This shot of Ryuko and the tennis club captain from episode 2 literally consists off two figures sliding and changing size against a background. There’s little to no animation, and yet the moment helps to create tension because the initial image of the two standing away from each other on the tennis court gradually turns into a face-to-face confrontation with the net acting as a visual separator between the two. I find it really impressive because it was able to do so much with so little, and it’s a trend you’ll see throughout each episode.
In the same episode, Ryuko confronts Satsuki. Satsuki begins to swing her sword and she grows to massive proportions on-screen to convey the idea that she’s a massive threat and that she’s much more powerful than she looks. Obviously from the context of the show she’s not actually getting bigger, and this sort of visual representation reminds me of two things.
First, is an American football manga mentioned in Fred Schodt’s Manga! Manga!, where a tiny Japanese player blasts through a massive American roughly five times his size. Second, is Fist of the North Star, and I don’t just mean the giant mohawk thugs. That series often exaggerates the size of Kenshiro’s foes yet shows them to be relatively even in size moments later, just to transmit danger.
3) Kill la Kill makes a lot of anime references but doesn’t overdo it.
This point relates heavily to the first.
Kill la Kill makes numerous references to old anime each episode, but doesn’t depend on them for success. In episode 1 Mako can be seen performing a Kinniku Buster from Kinnikuman on her little brother, but it’s never referred to by name, and there isn’t any sort of big fancy scene where she jumps from the air and lands with an impact. They save those moments for the actual fights.
A lot of the anime and manga references involve Mako, which makes me think that this is part of her purpose as a character. In episode 3, she goes to “shield” Ryuko but more to give a strange speech about how Ryuko should get naked. During that lively sequence this shows up:
That’s right, Kill la Killi threw in a Space Runaway Ideon reference (see 14 seconds into the video). Evangelion is known to be inspired in part by Ideon, and to have ex-Gainax employees bringing it out doesn’t surprise me too much. Again, the reference doesn’t linger too long, is more about the ridiculousness of Mako as a character, and is actually a little easy to miss.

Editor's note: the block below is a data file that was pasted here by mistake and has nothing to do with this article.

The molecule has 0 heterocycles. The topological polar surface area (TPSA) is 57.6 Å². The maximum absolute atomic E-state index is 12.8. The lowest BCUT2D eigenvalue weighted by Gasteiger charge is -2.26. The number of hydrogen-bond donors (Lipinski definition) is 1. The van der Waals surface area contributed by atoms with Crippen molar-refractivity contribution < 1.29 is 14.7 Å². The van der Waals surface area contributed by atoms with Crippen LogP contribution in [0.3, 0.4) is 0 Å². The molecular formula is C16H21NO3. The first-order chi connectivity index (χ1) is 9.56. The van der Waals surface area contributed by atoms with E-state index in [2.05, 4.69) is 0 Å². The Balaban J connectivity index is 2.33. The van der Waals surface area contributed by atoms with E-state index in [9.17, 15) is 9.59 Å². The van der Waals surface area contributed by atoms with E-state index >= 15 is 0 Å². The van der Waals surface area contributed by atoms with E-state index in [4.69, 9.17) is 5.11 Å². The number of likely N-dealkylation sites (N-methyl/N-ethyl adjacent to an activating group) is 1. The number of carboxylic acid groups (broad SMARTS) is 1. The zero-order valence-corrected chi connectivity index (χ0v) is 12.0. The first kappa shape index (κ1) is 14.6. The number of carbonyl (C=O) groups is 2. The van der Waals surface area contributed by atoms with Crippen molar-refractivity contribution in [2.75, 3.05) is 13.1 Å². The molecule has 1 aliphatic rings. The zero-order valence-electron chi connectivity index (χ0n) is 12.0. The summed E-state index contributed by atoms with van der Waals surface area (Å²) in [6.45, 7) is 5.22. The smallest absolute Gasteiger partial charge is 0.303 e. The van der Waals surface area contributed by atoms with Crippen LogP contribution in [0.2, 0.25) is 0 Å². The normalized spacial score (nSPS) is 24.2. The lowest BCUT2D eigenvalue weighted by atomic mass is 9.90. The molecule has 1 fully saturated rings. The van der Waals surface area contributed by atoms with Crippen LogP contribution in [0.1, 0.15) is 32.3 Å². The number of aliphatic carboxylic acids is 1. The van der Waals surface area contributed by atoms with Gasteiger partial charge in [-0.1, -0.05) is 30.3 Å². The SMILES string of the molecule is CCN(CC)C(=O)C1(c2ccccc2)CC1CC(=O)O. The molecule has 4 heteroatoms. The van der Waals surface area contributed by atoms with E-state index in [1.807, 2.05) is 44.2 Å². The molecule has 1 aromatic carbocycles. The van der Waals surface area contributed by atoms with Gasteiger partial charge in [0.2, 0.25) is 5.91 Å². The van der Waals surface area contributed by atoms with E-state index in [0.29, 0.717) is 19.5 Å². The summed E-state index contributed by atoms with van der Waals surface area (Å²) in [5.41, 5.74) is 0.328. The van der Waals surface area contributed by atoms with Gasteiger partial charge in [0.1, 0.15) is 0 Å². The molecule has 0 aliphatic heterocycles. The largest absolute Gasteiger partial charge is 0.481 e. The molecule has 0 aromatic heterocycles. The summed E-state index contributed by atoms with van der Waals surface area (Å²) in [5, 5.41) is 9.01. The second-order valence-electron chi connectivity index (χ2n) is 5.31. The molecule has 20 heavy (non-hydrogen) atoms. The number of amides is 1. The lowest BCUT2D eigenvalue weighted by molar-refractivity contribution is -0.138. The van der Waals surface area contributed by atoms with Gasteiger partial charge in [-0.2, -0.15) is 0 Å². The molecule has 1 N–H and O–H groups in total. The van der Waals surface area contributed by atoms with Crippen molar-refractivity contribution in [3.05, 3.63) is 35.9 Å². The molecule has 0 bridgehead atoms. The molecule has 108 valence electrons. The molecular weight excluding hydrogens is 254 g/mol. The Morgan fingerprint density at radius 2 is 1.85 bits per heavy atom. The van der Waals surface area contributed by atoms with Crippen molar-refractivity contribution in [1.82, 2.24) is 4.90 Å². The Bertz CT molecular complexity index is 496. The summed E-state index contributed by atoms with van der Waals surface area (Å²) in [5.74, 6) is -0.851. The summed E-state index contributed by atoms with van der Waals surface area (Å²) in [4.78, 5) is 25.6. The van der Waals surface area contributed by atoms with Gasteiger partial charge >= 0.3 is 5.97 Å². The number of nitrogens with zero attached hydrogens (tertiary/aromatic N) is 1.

There’s also the recurring use of stars blinking in and out in Kill la Kill. It reminds me of the opening to Evangelion, right before the title logo appears, and I really suspect that it’s intentional.
Actually, I think Mako herself is an anime reference, as her hairstyle and position as the main character’s best friend immediately reminded me of the character Maki from Aim for the Ace! Ryuko’s messier hair even somewhat resembles Aim for the Ace! heroine Hiromi’s style relative to Maki’s. That Mako’s first name is written in Katakana like Maki in the Aim for the Ace! anime, that she is a tennis club member, and that her membership sets up the conflict in episode 2 all point towards this being likely.
In each case the references aid the show but do not dominate it. If someone fails to get certain references (and given the amount it’s going to happen to pretty much everyone, including me) then it doesn’t unravel the humor or make the series any less visually strong. If a reference does get through, it is capable of becoming not only a matter of spotting the homage but also considering how Kill la Kill relates to that older work. For instance, there’s this interesting relationship between Kill la Kill, Gurren-Lagann, Aim for the Top! Gunbuster, and Aim for the Ace! that I’d like to unravel in terms of how these shows approach similar ideas.
I also have other thoughts about the narrative and thematic elements of the show, but I’ll save those for another time. If you want to check out Kill la Kill though, it’s being simulcast from a variety of sites: Crunchyroll, Hulu, and for international audiences, Daisuki.
The Initial D character, not the VOTOMS director.
Takahashi Ryousuke, leader of the Akagi Red Suns, the White Comet, and the creator of Project D is one of the most prominent and important characters in Initial D and so inevitably he appears in every main Initial D anime. Now, each stage of Initial D has come out at different times, sometimes years apart, and even the art style of the original manga has evolved over the course of more than a decade. Character designs change according to the artist’s whim.
That still doesn’t explain how Ryousuke manages to look wildly different from one sequel to the next, while other prominent characters such as Takumi and Keisuke remain relatively intact.
Look at the guy. His face can’t stay the same size, his hair changes back and forth between blue and brown, his bone structure morphs as well. The only things that remain remotely consistent are his thick eyebrows and his full lips. Even his hair, which is roughly the same style until Fifth Stage, still undergoes some peculiar shifts. The closest he gets to looking similar is between Third Stage and Fourth Stage, and even that’s a bit of a stretch.